Joan of Arc, Saint, in French, Jeanne d’Arc (1412-31), called the Maid of Orléans, national heroine and patron saint of France, who united the nation at a critical hour and decisively turned the Hundred Years’ War in France’s favor.
Joan was born of peasant parentage in Domrémy (now Domrémy-la-Pucelle).
When she was 13 years old, she believed she heard celestial voices.
As they continued, sometimes accompanied by visions, she became convinced that they belonged to St. Michael and to the early martyrs St. Catherine of Alexandria and St. Margaret.
Early in 1429, during the Hundred Years’ War, when the English were about to capture Orléans, the "voices" exhorted her to help the Dauphin, later Charles VII, king of France.
Charles, because of both internal strife and the English claim to the throne of France, had not yet been crowned king.
Joan succeeded in convincing him that she had a divine mission to save France.
A board of theologians approved her claims, and she was given troops to command.
Dressed in armor and carrying a white banner that represented God blessing the French royal emblem, the fleur-de-lis, she led the French to a decisive victory over the English.
At the subsequent coronation of the Dauphin in the cathedral at Reims, she was given the place of honor beside the king.
Although Joan had united the French behind Charles and had put an end to English dreams of hegemony over France, Charles opposed any further campaigns against the English.
Therefore, it was without royal support that Joan conducted (1430) a military operation against the English at Compiègne, near Paris.
She was captured by Burgundian soldiers, who sold her to their English allies.
The English then turned her over to an
ecclesiastical court at Rouen to be tried for heresy and sorcery.
After 14 months of interrogation, she was accused of wrongdoing in wearing masculine dress and of heresy for believing she was directly responsible to God rather than to the Roman Catholic church.
The court condemned her to death, but she penitently confessed her errors, and the sentence was commuted to life imprisonment.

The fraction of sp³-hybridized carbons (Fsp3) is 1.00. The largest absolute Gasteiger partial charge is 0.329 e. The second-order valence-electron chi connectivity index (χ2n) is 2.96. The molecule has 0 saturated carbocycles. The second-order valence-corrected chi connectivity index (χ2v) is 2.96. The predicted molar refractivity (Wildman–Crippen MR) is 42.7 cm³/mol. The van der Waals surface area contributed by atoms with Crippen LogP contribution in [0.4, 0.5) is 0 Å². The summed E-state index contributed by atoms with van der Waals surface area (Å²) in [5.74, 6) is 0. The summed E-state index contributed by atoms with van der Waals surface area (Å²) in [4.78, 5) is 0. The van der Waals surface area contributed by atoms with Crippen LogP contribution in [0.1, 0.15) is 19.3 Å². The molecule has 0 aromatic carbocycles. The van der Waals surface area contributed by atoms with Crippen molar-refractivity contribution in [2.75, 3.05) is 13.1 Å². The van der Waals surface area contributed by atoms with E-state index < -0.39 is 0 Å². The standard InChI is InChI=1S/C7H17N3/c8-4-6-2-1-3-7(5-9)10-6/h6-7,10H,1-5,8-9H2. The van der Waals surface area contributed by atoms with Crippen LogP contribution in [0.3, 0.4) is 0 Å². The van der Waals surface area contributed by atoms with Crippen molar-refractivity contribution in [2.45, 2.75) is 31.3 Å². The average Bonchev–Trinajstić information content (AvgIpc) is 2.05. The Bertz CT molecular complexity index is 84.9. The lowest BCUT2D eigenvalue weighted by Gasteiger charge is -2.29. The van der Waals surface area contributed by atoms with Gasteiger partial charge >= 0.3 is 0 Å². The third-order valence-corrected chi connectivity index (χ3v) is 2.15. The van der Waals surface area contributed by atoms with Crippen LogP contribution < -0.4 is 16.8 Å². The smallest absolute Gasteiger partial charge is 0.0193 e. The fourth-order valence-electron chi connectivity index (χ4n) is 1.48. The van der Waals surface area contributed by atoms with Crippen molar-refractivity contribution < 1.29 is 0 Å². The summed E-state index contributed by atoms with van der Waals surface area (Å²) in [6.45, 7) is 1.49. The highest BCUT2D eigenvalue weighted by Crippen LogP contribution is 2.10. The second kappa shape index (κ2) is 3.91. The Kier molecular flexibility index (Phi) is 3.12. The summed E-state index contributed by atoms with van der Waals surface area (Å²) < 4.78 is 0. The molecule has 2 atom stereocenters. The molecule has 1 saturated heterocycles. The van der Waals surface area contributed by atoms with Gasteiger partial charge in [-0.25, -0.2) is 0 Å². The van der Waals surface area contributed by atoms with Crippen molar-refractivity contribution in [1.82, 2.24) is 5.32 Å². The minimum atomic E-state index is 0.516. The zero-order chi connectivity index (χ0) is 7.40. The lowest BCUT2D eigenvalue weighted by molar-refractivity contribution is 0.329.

Because she resumed masculine dress after returning to jail, she was condemned again—this time by a secular court—
and, on May 30, 1431, Joan was burned at the stake in the Old Market Square at Rouen as a relapsed heretic.
Twenty-five years after her death, the church retried her case, and she was pronounced innocent.
In 1920 she was canonized by Pope Benedict XV; her traditional feast day is May 30.
Joan of Arc has been widely depicted in literature and art. Notable examples include the statue by the French sculptor François Rude, in the Luxembourg Museum, Paris, and that by the American sculptor Anna Vaughn Hyatt (also known as Anna Huntington, 1876-1973), on Riverside Drive, New York City. A painting of Joan by the French painter Jules Bastien-Lepageis in the Metropolitan Museum of Art, New York City. She has been the subject of such plays as Die Jungfrau von Orleans (1801) by the German dramatist Johann von Schiller; Saint Joan (1923) by the British playwright George Bernard Shaw; and Joan of Lorraine (1946) by the American playwright Maxwell Anderson. The French composer Arthur Honegger wrote of her in his oratorio Joan of Arc at the Stake, which was first performed in 1938. The American writer Mark Twain wrote the biography The Personal Recollections of Joan of Arc (1896); she was the major figure in a notable chapter of the History of England (1754-62) by the Scottish philosopher David Hume; and the French philosopher Voltaire commemorated her in his narrative poem La pucelle d’Orléans (The Maid of Orléans, 1756).
"Joan of Arc, Saint," Microsoft ® Encarta. Copyright © 1994 Microsoft Corporation. Copyright © 1994 Funk & Wagnall’s Corporation.